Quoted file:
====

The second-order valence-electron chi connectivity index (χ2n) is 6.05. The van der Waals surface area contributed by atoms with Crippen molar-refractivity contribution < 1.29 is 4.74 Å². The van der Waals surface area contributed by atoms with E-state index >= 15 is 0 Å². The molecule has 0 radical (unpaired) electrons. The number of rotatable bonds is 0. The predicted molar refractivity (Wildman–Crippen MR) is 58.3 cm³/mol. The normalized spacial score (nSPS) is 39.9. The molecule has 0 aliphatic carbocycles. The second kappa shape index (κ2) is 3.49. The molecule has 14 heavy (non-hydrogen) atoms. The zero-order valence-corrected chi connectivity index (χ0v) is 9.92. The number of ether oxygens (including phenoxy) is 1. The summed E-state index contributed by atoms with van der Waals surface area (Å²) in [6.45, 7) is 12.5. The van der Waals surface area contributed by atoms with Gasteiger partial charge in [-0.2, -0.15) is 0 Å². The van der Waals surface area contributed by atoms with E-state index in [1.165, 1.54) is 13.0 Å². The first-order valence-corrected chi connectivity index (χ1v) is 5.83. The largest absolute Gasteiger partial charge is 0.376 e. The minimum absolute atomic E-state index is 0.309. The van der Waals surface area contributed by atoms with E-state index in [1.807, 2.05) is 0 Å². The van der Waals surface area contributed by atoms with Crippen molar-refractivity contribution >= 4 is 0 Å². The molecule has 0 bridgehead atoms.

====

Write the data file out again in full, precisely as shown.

The second-order valence-electron chi connectivity index (χ2n) is 6.05. The van der Waals surface area contributed by atoms with Crippen molar-refractivity contribution < 1.29 is 4.74 Å². The van der Waals surface area contributed by atoms with E-state index >= 15 is 0 Å². The molecule has 0 radical (unpaired) electrons. The number of rotatable bonds is 0. The predicted molar refractivity (Wildman–Crippen MR) is 58.3 cm³/mol. The normalized spacial score (nSPS) is 39.9. The molecule has 0 aliphatic carbocycles. The second kappa shape index (κ2) is 3.49. The molecule has 14 heavy (non-hydrogen) atoms. The zero-order valence-corrected chi connectivity index (χ0v) is 9.92. The number of ether oxygens (including phenoxy) is 1. The summed E-state index contributed by atoms with van der Waals surface area (Å²) in [6.45, 7) is 12.5. The van der Waals surface area contributed by atoms with Gasteiger partial charge in [-0.2, -0.15) is 0 Å². The van der Waals surface area contributed by atoms with E-state index in [1.165, 1.54) is 13.0 Å². The first-order valence-corrected chi connectivity index (χ1v) is 5.83. The largest absolute Gasteiger partial charge is 0.376 e. The minimum absolute atomic E-state index is 0.309. The van der Waals surface area contributed by atoms with E-state index in [1.807, 2.05) is 0 Å². The van der Waals surface area contributed by atoms with Crippen molar-refractivity contribution >= 4 is 0 Å². The molecule has 0 bridgehead atoms.